It’s that time again. New art therapists are walking the stage, collecting their diplomas and wondering what the heck they are going to do next. Especially at a time when it seems like there are no jobs of any kind out there, how does one find an art therapy job? Given the time and money invested in getting a master’s degree, frustration and pressure can rise as the job search goes on.

Here is my advice. You are most likely not going to find the job of your dreams straight out of school. What you will be able to find is a job that will help you get your clinical license and your art therapy credentials so that down the road you can get the job of your dreams. Don’t be afraid to hold out for a little while until you can find a job that suits your needs in terms of benefits, clinical experience and supervision. You are probably aware by now that a huge salary is not coming your way but don’t be afraid to negotiate and find something that suits your needs. No need to undersell yourself.

There are many ways of working as an art therapist. One is to land a full-time job. Inquire about what type of supervision you will be able to receive. You may be able to find someone within the agency who can give you the supervision hours you need for your license. This is a huge job benefit and will save you a great deal of money. Don’t be afraid to apply for jobs that are not explicitly art therapy jobs. A clinical position at an agency can be a foot in the door and you can market your additional skills as an art therapist. They may not have known they were looking for an art therapist until you showed up! My first job was at a mental health agency as an elder services clinician. They did not hire me specifically as an art therapist but were happy to have me work as one. There was someone in the agency who was an ATR and LMHC who provided my supervision. It was a win-win because the supervision was on the clock for both of us and I did not have to pay for outside supervision. Within 2 years I had my credentials and moved on to another job.

Another way of working is to pick up per diem and fee for service work. It is sometimes necessary or desirable to do this in addition to a full-time job. Many sites do not have the funding to hire a full-time art therapist but are able to bring someone in for a few hours a week. It is worth it to pursue these positions because it could turn into something more and you are networking as well. Fee for service work is tricky because if the client doesn’t show up, you don’t get paid. Paperwork is done on your own time and it can be significant. Travel time is often not reimbursed. However, it is a good way to gain experience and supplement your income. You often can work in a wide range of settings and with diverse populations as well. I have worked in homeless shelters, schools, nursing homes, clients’ homes, hospitals, adolescent group homes and elder housing as a fee for service clinician. I loved working in so many different settings. The work was interesting and I gained a great deal of experience.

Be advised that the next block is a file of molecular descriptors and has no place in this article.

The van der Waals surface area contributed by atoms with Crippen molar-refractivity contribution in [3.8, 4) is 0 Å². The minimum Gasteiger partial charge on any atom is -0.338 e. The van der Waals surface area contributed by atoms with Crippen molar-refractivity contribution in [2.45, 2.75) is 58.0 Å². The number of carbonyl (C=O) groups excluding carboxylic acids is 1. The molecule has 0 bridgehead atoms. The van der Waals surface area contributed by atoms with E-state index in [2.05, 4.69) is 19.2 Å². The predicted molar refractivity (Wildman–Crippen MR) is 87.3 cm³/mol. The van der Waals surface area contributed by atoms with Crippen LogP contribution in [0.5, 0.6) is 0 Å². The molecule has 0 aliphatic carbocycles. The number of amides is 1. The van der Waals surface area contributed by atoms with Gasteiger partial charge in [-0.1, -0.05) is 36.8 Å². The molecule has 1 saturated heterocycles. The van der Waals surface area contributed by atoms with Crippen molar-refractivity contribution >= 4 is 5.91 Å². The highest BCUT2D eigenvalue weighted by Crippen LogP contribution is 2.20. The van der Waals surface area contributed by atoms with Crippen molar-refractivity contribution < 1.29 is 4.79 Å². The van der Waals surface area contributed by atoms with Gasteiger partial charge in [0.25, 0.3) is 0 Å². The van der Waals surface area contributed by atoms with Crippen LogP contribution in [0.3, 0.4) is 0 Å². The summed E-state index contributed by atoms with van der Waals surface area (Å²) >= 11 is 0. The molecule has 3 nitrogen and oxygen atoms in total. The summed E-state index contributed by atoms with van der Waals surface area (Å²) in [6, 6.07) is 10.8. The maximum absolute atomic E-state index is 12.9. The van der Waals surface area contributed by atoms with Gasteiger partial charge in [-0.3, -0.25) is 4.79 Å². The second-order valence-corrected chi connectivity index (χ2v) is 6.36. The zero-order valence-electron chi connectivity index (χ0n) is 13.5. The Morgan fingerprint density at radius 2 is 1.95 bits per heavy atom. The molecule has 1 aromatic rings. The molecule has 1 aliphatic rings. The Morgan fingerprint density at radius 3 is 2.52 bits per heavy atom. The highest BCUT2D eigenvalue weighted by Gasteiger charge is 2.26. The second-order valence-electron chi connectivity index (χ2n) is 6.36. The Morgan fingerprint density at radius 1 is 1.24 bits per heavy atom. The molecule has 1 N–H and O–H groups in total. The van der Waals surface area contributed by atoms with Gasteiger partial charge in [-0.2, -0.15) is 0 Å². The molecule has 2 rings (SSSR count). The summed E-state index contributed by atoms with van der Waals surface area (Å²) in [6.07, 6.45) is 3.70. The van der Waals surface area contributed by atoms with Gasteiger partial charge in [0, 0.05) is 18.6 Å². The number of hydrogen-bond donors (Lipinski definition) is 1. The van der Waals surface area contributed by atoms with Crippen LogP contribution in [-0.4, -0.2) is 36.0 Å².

My final piece of advice: Network. Network. Network. Massage every connection you have. Stay in touch with supervisors, professors and fellow students. Join online groups. Attend conferences and workshops. Print up some business cards and give them to everyone you meet. I found my current job through a former professor. My previous job was found through a former supervisor. People hear about positions all the time and you have to keep your name and face in front of them. Hang in there. Working as an art therapist is possible. It is not always easy and I have certainly had my share of struggles so I won’t sugarcoat the challenges we face in the job market. But it can be done. Best wishes to you on your journey.

A Matter of Degrees


I am often asked what one has to do to become an art therapist. I am going to tackle this question from two points today: the personal qualities one must have and the credentials and degrees that are needed to practice.